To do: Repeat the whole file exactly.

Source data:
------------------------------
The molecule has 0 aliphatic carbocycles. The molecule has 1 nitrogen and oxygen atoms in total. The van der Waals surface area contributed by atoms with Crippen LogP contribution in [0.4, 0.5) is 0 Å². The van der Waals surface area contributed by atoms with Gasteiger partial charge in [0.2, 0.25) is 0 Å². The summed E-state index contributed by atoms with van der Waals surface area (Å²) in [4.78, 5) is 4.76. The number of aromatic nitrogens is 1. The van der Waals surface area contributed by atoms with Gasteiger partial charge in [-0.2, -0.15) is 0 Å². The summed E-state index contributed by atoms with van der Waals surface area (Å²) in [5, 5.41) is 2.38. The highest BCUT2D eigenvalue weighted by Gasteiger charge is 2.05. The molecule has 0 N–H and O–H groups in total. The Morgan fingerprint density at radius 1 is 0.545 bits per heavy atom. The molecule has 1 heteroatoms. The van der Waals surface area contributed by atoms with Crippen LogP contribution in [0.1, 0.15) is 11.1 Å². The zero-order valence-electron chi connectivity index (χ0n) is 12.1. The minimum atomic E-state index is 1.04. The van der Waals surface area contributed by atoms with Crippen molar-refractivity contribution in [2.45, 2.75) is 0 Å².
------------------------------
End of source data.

The molecule has 0 aliphatic carbocycles. The molecule has 1 nitrogen and oxygen atoms in total. The van der Waals surface area contributed by atoms with Crippen LogP contribution in [0.4, 0.5) is 0 Å². The van der Waals surface area contributed by atoms with Gasteiger partial charge in [0.2, 0.25) is 0 Å². The summed E-state index contributed by atoms with van der Waals surface area (Å²) in [4.78, 5) is 4.76. The number of aromatic nitrogens is 1. The van der Waals surface area contributed by atoms with Gasteiger partial charge in [-0.2, -0.15) is 0 Å². The summed E-state index contributed by atoms with van der Waals surface area (Å²) in [5, 5.41) is 2.38. The highest BCUT2D eigenvalue weighted by Gasteiger charge is 2.05. The molecule has 0 N–H and O–H groups in total. The Morgan fingerprint density at radius 1 is 0.545 bits per heavy atom. The molecule has 1 heteroatoms. The van der Waals surface area contributed by atoms with Crippen LogP contribution in [0.1, 0.15) is 11.1 Å². The zero-order valence-electron chi connectivity index (χ0n) is 12.1. The minimum atomic E-state index is 1.04. The van der Waals surface area contributed by atoms with Crippen molar-refractivity contribution in [2.45, 2.75) is 0 Å².